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News

Campaign finance reports show lots of loans, few outliers

Campaign finance reports show lots of loans, few outliers


Ellie Van Houtte/ Town Crier
Campaign yard signs are just one expenditure for candidates during election season.

Election finance filings are in, and Los Altos appears to be hosting a few financially lopsided races.

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Schools

Three Los Altos schools earn National Blue Ribbon designation

Three Los Altos schools earn National Blue Ribbon designation


Ellie Van Houtte/Town Crier
Bullis Charter School students wear their school spirit clothing to greet their mascot Oct. 3 in celebration of being named a National Blue Ribbon School.

Blach Intermediate, Egan Junior High and Bullis Charter schools ea...

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Community

Sports

Spartans run wild(cat) on Eagles

Spartans run wild(cat) on Eagles


Ellie Van Houtte/Town Crier
Mountain View High running back Austin Johnson goes for a big gain after evading Los Altos High defensive tackle Phil Alameda in Friday’s game. Johnson scored two touchdowns for the Spartans.

After unveiling its wildc...

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Comment

Logan, McClatchie, Peruri for LASD board: Editorial

This is a crucial time for the Los Altos School District. Its leadership faces the challenge of balancing enrollment growth versus maintaining the small, neighborhood schools that make it a very popular district to attend. The district must also adap...

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Special Sections

City's minimum-wage hike earns mixed reviews: Raise to $10.30 an hour meets with approval – and concern

City's minimum-wage hike earns mixed reviews: Raise to $10.30 an hour meets with approval – and concern


Ellie Van Houtte/Town Crier
Tandava Waldon, left, manager of East West Bookstore on Castro Street in Mountain View, works with a customer. Waldon said the recently approved minimum-wage hike will have little impact on his business. “It’s not such a...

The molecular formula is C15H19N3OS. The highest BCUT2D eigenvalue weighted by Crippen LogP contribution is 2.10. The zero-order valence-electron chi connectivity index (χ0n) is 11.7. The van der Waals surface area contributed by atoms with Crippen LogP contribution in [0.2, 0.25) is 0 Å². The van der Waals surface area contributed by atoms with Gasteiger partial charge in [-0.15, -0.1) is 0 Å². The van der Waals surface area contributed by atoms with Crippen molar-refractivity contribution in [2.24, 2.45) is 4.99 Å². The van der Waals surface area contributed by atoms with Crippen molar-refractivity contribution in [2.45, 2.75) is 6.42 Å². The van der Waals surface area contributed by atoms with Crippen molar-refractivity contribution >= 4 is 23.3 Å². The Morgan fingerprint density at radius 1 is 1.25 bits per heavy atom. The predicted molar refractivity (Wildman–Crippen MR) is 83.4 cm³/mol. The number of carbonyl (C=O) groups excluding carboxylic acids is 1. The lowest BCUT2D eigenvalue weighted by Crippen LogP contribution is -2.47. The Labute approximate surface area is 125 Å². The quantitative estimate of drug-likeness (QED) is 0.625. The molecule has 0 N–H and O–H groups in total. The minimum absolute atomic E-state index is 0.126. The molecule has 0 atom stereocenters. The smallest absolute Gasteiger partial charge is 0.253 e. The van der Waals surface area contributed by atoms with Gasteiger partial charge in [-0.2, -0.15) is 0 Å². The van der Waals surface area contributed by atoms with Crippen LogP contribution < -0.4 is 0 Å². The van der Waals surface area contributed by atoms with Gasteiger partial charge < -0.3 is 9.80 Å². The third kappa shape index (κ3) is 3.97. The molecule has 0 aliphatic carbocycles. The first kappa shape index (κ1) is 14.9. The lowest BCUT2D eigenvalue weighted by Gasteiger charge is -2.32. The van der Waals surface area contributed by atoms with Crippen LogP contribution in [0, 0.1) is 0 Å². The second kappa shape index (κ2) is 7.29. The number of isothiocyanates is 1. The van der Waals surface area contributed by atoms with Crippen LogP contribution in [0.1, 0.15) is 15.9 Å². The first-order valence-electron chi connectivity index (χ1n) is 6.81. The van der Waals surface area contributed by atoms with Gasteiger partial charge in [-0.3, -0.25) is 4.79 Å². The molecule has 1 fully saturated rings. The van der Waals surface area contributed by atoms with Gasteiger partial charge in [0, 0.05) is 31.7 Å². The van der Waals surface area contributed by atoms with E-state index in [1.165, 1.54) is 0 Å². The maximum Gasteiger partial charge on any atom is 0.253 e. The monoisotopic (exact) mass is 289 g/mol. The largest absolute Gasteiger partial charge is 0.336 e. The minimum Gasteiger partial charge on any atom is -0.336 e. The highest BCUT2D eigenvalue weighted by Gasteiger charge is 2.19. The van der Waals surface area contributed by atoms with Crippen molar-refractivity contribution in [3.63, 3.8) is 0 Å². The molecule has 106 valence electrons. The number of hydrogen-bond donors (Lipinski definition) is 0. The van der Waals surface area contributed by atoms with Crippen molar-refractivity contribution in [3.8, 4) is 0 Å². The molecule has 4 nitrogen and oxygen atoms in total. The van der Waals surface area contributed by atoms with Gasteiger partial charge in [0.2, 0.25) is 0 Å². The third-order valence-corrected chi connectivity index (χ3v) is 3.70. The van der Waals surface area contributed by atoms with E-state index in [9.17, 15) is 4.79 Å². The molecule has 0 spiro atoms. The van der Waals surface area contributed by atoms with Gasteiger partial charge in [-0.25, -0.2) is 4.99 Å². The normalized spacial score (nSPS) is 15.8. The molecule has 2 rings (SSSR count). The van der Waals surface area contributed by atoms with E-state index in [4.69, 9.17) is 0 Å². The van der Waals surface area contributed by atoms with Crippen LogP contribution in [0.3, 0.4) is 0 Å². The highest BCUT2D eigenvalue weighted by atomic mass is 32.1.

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Business

Delay Social Security? An easy way to decide

One of the most heatedly debated questions regarding Social Security is when to start.

You have the option of initiating benefits as early as age 62 or as late as age 70. The longer you wait, the larger the monthly payment you will receive over your...

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Books

Helping kids catch a few Zs: Local dental hygienist pens meditative bedtime book

Helping kids catch a few Zs: Local dental hygienist pens meditative bedtime book


Ellie Van Houtte/Town Crier
Mimi Sommers, who works at a Los Altos dentist’s office, recently wrote a children’s book.

A local dental hygienist recently published a book that aims to ease parents and children during a sometimes anxious e...

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People

SUZANNE MONICA DIMM SPECHT

SUZANNE MONICA DIMM SPECHT

Suzanne Monica Dimm Specht passed Tuesday, Sept. 9th at the age of 84. Sue was born on April 21, 1930 in Portland, Oregon. After graduating from the University of Oregon in with a degree in Music, Sue taught in a little town called Clatskanie, Oreg...

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Travel

Los Altos resident's visit to North Korea proves enlightening

Los Altos resident's visit to North Korea proves enlightening


Courtesy of Sally Brew
North Korea is home to many monuments honoring its “Dear Leaders,” left.

In August, I traveled for 11 days with MIR Corp. to North Korea, a fascinating country that is almost completely cut off from the rest of the world. ...